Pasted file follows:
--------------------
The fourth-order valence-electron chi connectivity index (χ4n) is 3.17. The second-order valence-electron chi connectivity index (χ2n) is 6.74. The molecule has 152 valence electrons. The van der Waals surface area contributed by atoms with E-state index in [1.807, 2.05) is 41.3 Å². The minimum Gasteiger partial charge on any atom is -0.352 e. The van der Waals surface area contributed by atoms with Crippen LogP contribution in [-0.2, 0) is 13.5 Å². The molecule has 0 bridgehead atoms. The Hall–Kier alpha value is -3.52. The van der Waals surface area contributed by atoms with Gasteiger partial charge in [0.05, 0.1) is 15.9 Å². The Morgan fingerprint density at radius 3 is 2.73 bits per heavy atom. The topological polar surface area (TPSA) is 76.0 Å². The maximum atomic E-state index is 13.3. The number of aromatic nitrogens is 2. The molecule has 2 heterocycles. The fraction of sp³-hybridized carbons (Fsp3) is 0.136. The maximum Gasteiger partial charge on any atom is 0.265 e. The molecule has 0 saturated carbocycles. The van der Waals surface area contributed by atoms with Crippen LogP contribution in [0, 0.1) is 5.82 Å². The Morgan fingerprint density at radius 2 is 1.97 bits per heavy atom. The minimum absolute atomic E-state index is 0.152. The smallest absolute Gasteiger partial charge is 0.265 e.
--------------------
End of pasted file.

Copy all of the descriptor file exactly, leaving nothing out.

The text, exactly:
The fourth-order valence-electron chi connectivity index (χ4n) is 3.17. The second-order valence-electron chi connectivity index (χ2n) is 6.74. The molecule has 152 valence electrons. The van der Waals surface area contributed by atoms with E-state index in [1.807, 2.05) is 41.3 Å². The minimum Gasteiger partial charge on any atom is -0.352 e. The van der Waals surface area contributed by atoms with Crippen LogP contribution in [-0.2, 0) is 13.5 Å². The molecule has 0 bridgehead atoms. The Hall–Kier alpha value is -3.52. The van der Waals surface area contributed by atoms with Gasteiger partial charge in [0.05, 0.1) is 15.9 Å². The Morgan fingerprint density at radius 3 is 2.73 bits per heavy atom. The topological polar surface area (TPSA) is 76.0 Å². The maximum atomic E-state index is 13.3. The number of aromatic nitrogens is 2. The molecule has 2 heterocycles. The fraction of sp³-hybridized carbons (Fsp3) is 0.136. The maximum Gasteiger partial charge on any atom is 0.265 e. The molecule has 0 saturated carbocycles. The van der Waals surface area contributed by atoms with Crippen LogP contribution in [0, 0.1) is 5.82 Å². The Morgan fingerprint density at radius 2 is 1.97 bits per heavy atom. The minimum absolute atomic E-state index is 0.152. The smallest absolute Gasteiger partial charge is 0.265 e.